"We wanted to create an enthusiasm about the convention and we did that by hiring a communications director early on, something that’s traditionally not done for several months," says Cino.

She opted for a streamlined management structure, appointing seven directors on the staff when previous CEOs might have had ten to 14. The seven directors cover areas such as delegate affairs, external affairs, communications, operations, finance and security.

Although she describes herself as a hands-on manager, Cino still manages with a comparatively light touch. "I meet with my senior staff, my directors as well as my legal counsel, every Tuesday morning. I’ve also become very comfortable with weekly reports, which are just bullet points about what the directors are doing in their divisions. I usually get those on Friday, and give them back on Monday," she says.

"And my last category on the weekly reports is action items; what can I do to make their life easier in their division? So I’m going to keep out of it, but if there’s something that they need help with, if there’s a phone call I could help make, or a meeting they want me to call, I need to know. Because I don’t want a whole lot of paper, I try to make sure that every division is independent, but I also want to know what is going on and I want to be helpful."

In addition, during the first year, Cino and her VP have a one-to one with each director every other week. And then, as the convention draws closer, meetings grow more frequent, both on an individual and departmental basis.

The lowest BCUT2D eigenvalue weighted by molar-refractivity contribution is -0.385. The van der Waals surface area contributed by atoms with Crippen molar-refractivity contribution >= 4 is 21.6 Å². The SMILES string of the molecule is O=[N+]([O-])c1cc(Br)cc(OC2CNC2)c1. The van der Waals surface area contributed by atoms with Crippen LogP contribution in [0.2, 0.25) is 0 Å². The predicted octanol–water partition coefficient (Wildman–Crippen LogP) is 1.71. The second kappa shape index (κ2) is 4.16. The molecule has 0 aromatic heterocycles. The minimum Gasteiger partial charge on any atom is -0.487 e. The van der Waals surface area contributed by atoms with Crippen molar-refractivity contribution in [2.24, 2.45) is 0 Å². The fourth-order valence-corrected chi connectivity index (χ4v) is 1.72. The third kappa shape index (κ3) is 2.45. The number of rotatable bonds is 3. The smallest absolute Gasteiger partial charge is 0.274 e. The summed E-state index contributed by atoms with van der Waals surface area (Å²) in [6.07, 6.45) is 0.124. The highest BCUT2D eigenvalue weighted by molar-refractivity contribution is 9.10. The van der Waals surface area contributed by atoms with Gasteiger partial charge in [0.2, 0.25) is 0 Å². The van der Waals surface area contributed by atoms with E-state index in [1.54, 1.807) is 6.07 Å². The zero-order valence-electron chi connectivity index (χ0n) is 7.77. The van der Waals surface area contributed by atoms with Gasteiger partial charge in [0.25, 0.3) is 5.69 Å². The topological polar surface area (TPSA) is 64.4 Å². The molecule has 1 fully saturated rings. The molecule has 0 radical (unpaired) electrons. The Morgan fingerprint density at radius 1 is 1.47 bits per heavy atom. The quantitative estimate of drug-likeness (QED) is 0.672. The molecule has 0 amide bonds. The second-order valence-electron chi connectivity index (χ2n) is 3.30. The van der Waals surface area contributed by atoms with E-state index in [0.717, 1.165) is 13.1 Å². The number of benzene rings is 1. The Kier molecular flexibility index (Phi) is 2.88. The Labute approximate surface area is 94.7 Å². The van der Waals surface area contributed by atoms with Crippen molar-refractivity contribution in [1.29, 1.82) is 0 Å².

Open doors

On a day-to-day basis, Cino is not one for ivory towers and closed office doors. She prefers the classic management by roaming style, pioneered by executives at electronics giant Hewlett Packard, and documented in the bestselling business book In Search of Excellence by Tom Peters and Robert Waterman.

"I'd honestly say I’m kind of a workhorse."

"I’ve always had an open-door policy. Anybody, including the interns, can walk in if they want to talk to me about something. Even when I was at the Department of Transportation, and at one point had a security detail, I was never really tied to my desk. I like to wander around the building, you learn a lot more that way. When I need to see somebody, I’ll just walk down to their office and sit down and talk to them, or walk and have a cup of coffee with somebody," Cino says.

In fact it is fairly obvious that much of Cino’s success in her various roles is down to her genuine enjoyment of working with other people and the rapport she strikes up with them. "I really prefer managing people, managing large organisations, because I really thrive with the people that I get to work with; the young people just starting who are eager, energetic and want to learn, and the more experienced people who have been around in the business for a long time that I can learn from," she says.

There is no question that organising a successful convention requires considerable ability, experience and management skills, especially on the part of the CEO. Or that Cino has indelibly stamped her management style and personality on this year’s Republican National Convention. But Cino remains modest about her role.

"I’d honestly say I’m kind of a workhorse," says Cino. "I think of myself as the manager, with a great team, and then I think of the RNC and the McCain people as my board of directors, and if they have certain needs and wants then I try to make sure that we can marry what we are doing with their needs and their wants. It is as simple as that."